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  CO2 from fossil fuels discerned from natural sources

Researchers have demonstrated a way of distinguishing between carbon dioxide in the air coming from fossil fuel burning and that from natural sources.
It measures one type, or isotope, of carbon that decays over time - long since gone from fossil fuels.

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Greenhouse gas levels hit record in 2010

The amount of greenhouse gases in the atmosphere reached a record level in 2010 and rose faster last year than the average over the past decade, the annual Greenhouse Gas Bulletin published by the World Meteorological Organization on Monday said.
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"Missing" Global Heat May Hide in Deep Oceans

The mystery of Earth's missing heat may have been solved: it could lurk deep in oceans, temporarily masking the climate-warming effects of greenhouse gas emissions, researchers reported on Sunday.
Climate scientists have long wondered where this so-called missing heat was going, especially over the last decade, when greenhouse emissions kept increasing but world air temperatures did not rise correspondingly.

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New theories over methane puzzle

Scientists say that there has been a mysterious decline in the growth of methane in the atmosphere in the last decades of the 20th century.
Researchers writing in the journal Nature have come up with two widely differing theories as to the cause.
One suggests the decline was caused by greater commercial use of natural gas, the other that increased use in Asia of artificial fertiliser was responsible.
Both studies agree that human activities are the key element.

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Largest recorded tundra fire yields scientific surprises

In 2007, the largest recorded tundra fire in the Arctic released approximately as much carbon into the atmosphere as the tundra has stored in the previous 50 years.
A study of the Anaktuvuk River fire on Alaska's North Slope revealed how rapidly a single tundra fire can offset or reverse a half-century worth of soil-stored carbon. The study's results are published in the July 28 issue of the journal Nature.

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Research at Antarctica's 'Mars on Earth' reveals non-organic mechanism for production of important greenhouse gas

In so many ways, Don Juan Pond in the Dry Valleys of Antarctica is one of the most unearthly places on the planet. An ankle-deep mirror between mountain peaks and rubbled moraine, the pond is an astonishing 18 times saltier than the Earths oceans and virtually never freezes, even in temperatures of more than 40 degrees below zero Fahrenheit.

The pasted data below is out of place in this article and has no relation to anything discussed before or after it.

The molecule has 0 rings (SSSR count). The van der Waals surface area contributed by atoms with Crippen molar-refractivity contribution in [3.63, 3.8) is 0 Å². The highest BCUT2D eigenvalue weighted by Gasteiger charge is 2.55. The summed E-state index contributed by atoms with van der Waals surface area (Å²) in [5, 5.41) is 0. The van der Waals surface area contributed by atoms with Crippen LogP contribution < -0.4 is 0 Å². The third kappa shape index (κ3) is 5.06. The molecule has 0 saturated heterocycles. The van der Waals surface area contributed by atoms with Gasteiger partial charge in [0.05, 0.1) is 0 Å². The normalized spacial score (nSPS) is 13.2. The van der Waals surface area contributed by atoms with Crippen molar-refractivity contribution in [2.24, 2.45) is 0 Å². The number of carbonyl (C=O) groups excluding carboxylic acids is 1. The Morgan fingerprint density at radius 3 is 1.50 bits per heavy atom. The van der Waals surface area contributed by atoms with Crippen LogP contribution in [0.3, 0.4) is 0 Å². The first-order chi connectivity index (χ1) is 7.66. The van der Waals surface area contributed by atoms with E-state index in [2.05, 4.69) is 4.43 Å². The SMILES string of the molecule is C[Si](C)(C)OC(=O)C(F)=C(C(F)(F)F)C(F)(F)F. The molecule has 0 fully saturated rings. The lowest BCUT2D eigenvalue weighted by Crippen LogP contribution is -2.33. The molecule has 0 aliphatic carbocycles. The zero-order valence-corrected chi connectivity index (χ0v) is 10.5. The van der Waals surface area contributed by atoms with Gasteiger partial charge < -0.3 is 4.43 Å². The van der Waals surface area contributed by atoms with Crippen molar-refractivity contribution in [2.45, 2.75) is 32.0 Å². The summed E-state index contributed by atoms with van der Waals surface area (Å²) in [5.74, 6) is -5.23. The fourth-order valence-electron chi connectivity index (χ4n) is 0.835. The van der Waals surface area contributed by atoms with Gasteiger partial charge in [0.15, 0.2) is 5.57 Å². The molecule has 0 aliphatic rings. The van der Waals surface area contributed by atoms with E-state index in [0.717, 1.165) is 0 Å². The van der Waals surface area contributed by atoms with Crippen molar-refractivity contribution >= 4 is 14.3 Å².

Now, a research team led by biogeochemists from the University of Georgia has discovered at the site a previously unreported chemical mechanism for the production of nitrous oxide, an important greenhouse gas. Possibly even more important, the discovery could help space scientists understand the meaning of similar brine pools in a place whose ecosystem most closely resembles that of Don Juan Pond: Mars.

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Man is responsible for global warming, according to a new report that hits back at the growing scepticism around climate change.

The Met Office-led report looked at the latest figures on global temperatures, melting sea ice and humidity. It also considered new evidence on the extent of warming in the Antarctic, rainfall patterns and salinity of the oceans.
It concluded that is was "human influence" that is changing the climate.

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Methane
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Methane Releases From Arctic Shelf May Be Much Larger and Faster Than Anticipated.

The powerful greenhouse gas methane is being released into the atmosphere from an area of the East Siberian Sea equivalent to more than four times the area of Sweden. Permafrost in the seabed has been previously assumed to act as an effective cap for the enormous amount of methane in the area, which, if released, could lead to an abrupt global climate warming. In a comprehensive study in this week's issue of the journal Science, conducted by researchers at the Russian Academy of Sciences, the University of Alaska, USA, and Orjan Gustafsson of Stockholm University, it is shown that the area is currently leaking annually 8 million tonnes of methane into the atmosphere. The current flow is equivalent to what was previously understood to apply for the entire world ocean, although it is not at present contributing to an acute change in the atmospheric methane balance.
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Water vapour could be behind warming slowdown

A puzzling drop in the amount of water vapour high in the Earth's atmosphere is now on the list of possible culprits causing average global temperatures to flatten out over the past decade, despite ever-increasing greenhouse-gas emissions.
Although the decade spanning 2000 to 2009 ranks as the warmest on record, average temperatures largely levelled off following two decades of rapid increases. Researchers have previously eyed everything from the Sun and oceans to random variability in order to explain the pause, which sceptics have claimed shows that climate models are unreliable.

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Scientists have uncovered what appears to be a further dramatic increase in the leakage of methane gas that is seeping from the Arctic seabed.
Methane is about 20 times more potent than CO2 in trapping solar heat.

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